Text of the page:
Yesterday, Harvard’s Graduate School of Education issued a report aimed at reforming the college admissions process. The report’s recommendations were met with much applause from media outlets, and have been endorsed by dozens of other institutions.
However, after reading through them, I find myself having a bit of a Walter Sobchak moment and thinking, “Am I the only one around here who gives a s*** about education?!?”
I don’t want to overreact. The report—“Turning the Tide”—undoubtedly contains some good. It’s responding to widely recognized deficiencies in the current college admissions rat race, namely, an overemphasis on standardized test scores, AP courses, and having a laundry list of extracurricular activities and exotic “service” trips.
But its recommendations don’t eliminate the rat race; they simply shift it to a different track, one that is determined by the modern shibboleths of equity, diversity, and social justice. Here are the report’s three main recommendations:
1) Promoting more meaningful contributions to others, community service and engagement with the public good.
2) Assessing students’ ethical engagement and contributions to others in ways that reflect varying types of family and community contributions across race, culture and class.
3) Redefining achievement in ways that both level the playing field for economically diverse students and reduce excessive achievement pressure.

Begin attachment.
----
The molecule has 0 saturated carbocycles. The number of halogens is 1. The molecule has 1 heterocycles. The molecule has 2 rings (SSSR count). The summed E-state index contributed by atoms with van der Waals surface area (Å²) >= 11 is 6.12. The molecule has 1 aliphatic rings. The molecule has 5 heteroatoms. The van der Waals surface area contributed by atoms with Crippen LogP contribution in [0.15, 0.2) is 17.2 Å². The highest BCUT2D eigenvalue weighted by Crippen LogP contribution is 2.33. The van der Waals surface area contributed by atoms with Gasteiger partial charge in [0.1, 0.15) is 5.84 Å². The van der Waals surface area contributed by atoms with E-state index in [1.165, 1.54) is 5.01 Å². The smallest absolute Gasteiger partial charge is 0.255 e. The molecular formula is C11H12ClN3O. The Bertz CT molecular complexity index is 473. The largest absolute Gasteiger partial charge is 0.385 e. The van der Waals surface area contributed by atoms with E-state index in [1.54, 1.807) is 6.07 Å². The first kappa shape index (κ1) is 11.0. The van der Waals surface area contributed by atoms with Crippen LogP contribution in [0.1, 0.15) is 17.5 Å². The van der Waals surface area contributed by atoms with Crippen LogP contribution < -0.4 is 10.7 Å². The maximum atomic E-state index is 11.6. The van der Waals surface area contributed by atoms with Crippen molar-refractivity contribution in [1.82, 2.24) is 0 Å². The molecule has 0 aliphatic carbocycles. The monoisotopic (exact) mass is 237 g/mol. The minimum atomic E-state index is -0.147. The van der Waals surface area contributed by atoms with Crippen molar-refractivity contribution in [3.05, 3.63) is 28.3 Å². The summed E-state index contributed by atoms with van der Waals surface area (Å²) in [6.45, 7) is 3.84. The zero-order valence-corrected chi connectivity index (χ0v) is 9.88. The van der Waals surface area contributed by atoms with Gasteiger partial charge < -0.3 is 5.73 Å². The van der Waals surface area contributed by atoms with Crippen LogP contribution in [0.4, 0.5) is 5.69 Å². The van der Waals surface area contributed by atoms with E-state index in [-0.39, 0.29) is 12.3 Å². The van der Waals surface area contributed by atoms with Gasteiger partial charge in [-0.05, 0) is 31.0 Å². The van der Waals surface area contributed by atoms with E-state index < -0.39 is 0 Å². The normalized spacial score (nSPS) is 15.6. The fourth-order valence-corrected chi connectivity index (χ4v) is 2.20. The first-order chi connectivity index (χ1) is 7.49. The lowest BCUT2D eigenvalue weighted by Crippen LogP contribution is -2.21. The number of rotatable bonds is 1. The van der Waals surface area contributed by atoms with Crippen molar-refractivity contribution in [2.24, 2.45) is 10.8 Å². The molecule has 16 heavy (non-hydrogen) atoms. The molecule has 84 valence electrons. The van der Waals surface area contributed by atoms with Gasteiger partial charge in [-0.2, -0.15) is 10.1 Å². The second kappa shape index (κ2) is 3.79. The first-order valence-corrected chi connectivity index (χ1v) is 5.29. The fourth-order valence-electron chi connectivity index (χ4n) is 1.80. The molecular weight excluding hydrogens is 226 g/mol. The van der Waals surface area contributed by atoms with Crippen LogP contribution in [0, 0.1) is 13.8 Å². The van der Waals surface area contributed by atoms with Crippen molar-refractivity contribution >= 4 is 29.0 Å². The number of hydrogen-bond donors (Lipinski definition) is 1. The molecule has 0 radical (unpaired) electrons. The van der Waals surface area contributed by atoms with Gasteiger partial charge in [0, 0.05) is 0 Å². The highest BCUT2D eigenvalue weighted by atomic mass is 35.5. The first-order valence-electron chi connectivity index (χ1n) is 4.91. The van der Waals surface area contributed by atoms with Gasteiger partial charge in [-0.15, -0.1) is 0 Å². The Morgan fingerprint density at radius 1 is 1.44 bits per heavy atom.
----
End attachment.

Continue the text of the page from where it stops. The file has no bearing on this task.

Specific ways students can woo admissions committees in these areas include: demonstrating “emotional and ethical awareness,” addressing “bullying in their schools or communities or some form of environmental degradation,” and coming to “a deeper understanding of social structures and inequalities.” (What does one expect from a document issued by a project named “Making Caring Common”?)
Listen, I’m all for today’s high school and college students being less self-centered and more focused on their local communities.
But nowhere—in either the current admissions guidelines or this report’s recommendations—is an emphasis placed on knowledge. (You know, the thing colleges exist to impart?) In its first two hundred or so years of existence, hopeful students had to demonstrate what they knew to gain admittance to Harvard in the form of an exam, administered by the college, that tested them on languages, grammar, history, writing skills, and math.
Today, to have a shot at entrance into America’s elite institutions, you need to successfully jump through the hoops and achieve a high GPA, SAT/ACT scores, and have participated in several extracurriculars… or have rich parents. “Turning the Tide’s” recommendations seemingly imply that students should be accepted because they are socially conscious and nice. No one, it seems, actually has to prove that they know anything to go to college.
Sigh… where is the knowledge that we have lost in schooling?